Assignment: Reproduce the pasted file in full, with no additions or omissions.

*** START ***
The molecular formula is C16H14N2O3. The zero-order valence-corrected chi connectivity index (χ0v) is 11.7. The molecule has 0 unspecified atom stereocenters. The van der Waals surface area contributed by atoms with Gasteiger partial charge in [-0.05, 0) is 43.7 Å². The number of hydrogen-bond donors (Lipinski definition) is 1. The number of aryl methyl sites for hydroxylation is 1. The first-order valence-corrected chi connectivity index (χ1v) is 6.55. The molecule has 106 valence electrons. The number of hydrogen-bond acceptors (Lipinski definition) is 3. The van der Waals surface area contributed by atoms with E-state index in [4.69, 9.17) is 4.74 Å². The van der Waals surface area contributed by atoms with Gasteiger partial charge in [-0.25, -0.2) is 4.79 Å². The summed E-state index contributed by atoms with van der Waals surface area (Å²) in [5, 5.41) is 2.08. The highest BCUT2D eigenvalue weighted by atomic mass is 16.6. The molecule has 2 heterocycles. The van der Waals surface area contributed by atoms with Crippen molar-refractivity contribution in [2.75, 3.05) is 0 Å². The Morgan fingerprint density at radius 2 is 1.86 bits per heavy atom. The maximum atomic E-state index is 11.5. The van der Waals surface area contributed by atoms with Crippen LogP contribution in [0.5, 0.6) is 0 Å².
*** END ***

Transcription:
The molecular formula is C16H14N2O3. The zero-order valence-corrected chi connectivity index (χ0v) is 11.7. The molecule has 0 unspecified atom stereocenters. The van der Waals surface area contributed by atoms with Gasteiger partial charge in [-0.05, 0) is 43.7 Å². The number of hydrogen-bond donors (Lipinski definition) is 1. The number of aryl methyl sites for hydroxylation is 1. The first-order valence-corrected chi connectivity index (χ1v) is 6.55. The molecule has 106 valence electrons. The number of hydrogen-bond acceptors (Lipinski definition) is 3. The van der Waals surface area contributed by atoms with E-state index in [4.69, 9.17) is 4.74 Å². The van der Waals surface area contributed by atoms with Gasteiger partial charge in [-0.25, -0.2) is 4.79 Å². The summed E-state index contributed by atoms with van der Waals surface area (Å²) in [5, 5.41) is 2.08. The highest BCUT2D eigenvalue weighted by atomic mass is 16.6. The molecule has 2 heterocycles. The van der Waals surface area contributed by atoms with Crippen molar-refractivity contribution in [2.75, 3.05) is 0 Å². The Morgan fingerprint density at radius 2 is 1.86 bits per heavy atom. The maximum atomic E-state index is 11.5. The van der Waals surface area contributed by atoms with Crippen LogP contribution in [0.5, 0.6) is 0 Å².